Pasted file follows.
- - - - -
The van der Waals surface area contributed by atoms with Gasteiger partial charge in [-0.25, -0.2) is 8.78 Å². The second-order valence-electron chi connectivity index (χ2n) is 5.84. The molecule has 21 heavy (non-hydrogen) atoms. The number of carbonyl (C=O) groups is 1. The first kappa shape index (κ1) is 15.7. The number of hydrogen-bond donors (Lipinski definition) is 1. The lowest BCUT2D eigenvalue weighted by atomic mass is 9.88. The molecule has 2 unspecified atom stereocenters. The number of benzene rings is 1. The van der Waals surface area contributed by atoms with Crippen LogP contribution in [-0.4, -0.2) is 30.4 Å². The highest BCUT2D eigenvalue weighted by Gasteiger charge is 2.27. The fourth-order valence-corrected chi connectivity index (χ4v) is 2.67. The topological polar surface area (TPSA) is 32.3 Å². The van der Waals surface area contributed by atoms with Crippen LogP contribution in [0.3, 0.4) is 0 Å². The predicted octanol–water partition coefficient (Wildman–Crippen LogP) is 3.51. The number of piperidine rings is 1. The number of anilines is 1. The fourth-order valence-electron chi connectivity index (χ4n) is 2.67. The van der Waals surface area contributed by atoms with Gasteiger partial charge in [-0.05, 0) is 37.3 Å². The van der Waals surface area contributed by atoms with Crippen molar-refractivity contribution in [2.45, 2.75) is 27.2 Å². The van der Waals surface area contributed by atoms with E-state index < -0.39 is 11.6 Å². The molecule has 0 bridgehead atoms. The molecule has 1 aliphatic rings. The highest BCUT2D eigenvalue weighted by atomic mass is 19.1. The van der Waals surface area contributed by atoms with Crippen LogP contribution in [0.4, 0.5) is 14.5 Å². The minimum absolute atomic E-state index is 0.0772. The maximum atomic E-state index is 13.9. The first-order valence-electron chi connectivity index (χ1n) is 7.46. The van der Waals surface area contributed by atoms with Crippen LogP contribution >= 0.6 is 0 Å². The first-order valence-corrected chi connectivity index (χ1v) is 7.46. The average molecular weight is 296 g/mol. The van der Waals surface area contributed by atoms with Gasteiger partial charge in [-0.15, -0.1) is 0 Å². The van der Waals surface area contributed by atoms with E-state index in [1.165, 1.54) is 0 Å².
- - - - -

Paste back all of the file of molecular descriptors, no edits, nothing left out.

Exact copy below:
The van der Waals surface area contributed by atoms with Gasteiger partial charge in [-0.25, -0.2) is 8.78 Å². The second-order valence-electron chi connectivity index (χ2n) is 5.84. The molecule has 21 heavy (non-hydrogen) atoms. The number of carbonyl (C=O) groups is 1. The first kappa shape index (κ1) is 15.7. The number of hydrogen-bond donors (Lipinski definition) is 1. The lowest BCUT2D eigenvalue weighted by atomic mass is 9.88. The molecule has 2 unspecified atom stereocenters. The number of benzene rings is 1. The van der Waals surface area contributed by atoms with Crippen LogP contribution in [-0.4, -0.2) is 30.4 Å². The highest BCUT2D eigenvalue weighted by Gasteiger charge is 2.27. The fourth-order valence-corrected chi connectivity index (χ4v) is 2.67. The topological polar surface area (TPSA) is 32.3 Å². The van der Waals surface area contributed by atoms with Crippen LogP contribution in [0.3, 0.4) is 0 Å². The predicted octanol–water partition coefficient (Wildman–Crippen LogP) is 3.51. The number of piperidine rings is 1. The number of anilines is 1. The fourth-order valence-electron chi connectivity index (χ4n) is 2.67. The van der Waals surface area contributed by atoms with Gasteiger partial charge in [-0.05, 0) is 37.3 Å². The van der Waals surface area contributed by atoms with Crippen molar-refractivity contribution in [2.45, 2.75) is 27.2 Å². The van der Waals surface area contributed by atoms with E-state index < -0.39 is 11.6 Å². The molecule has 0 bridgehead atoms. The molecule has 1 aliphatic rings. The highest BCUT2D eigenvalue weighted by atomic mass is 19.1. The van der Waals surface area contributed by atoms with Crippen LogP contribution in [0.4, 0.5) is 14.5 Å². The minimum absolute atomic E-state index is 0.0772. The maximum atomic E-state index is 13.9. The first-order valence-electron chi connectivity index (χ1n) is 7.46. The van der Waals surface area contributed by atoms with Crippen LogP contribution >= 0.6 is 0 Å². The first-order valence-corrected chi connectivity index (χ1v) is 7.46. The average molecular weight is 296 g/mol. The van der Waals surface area contributed by atoms with Gasteiger partial charge in [-0.15, -0.1) is 0 Å². The van der Waals surface area contributed by atoms with E-state index in [1.165, 1.54) is 0 Å².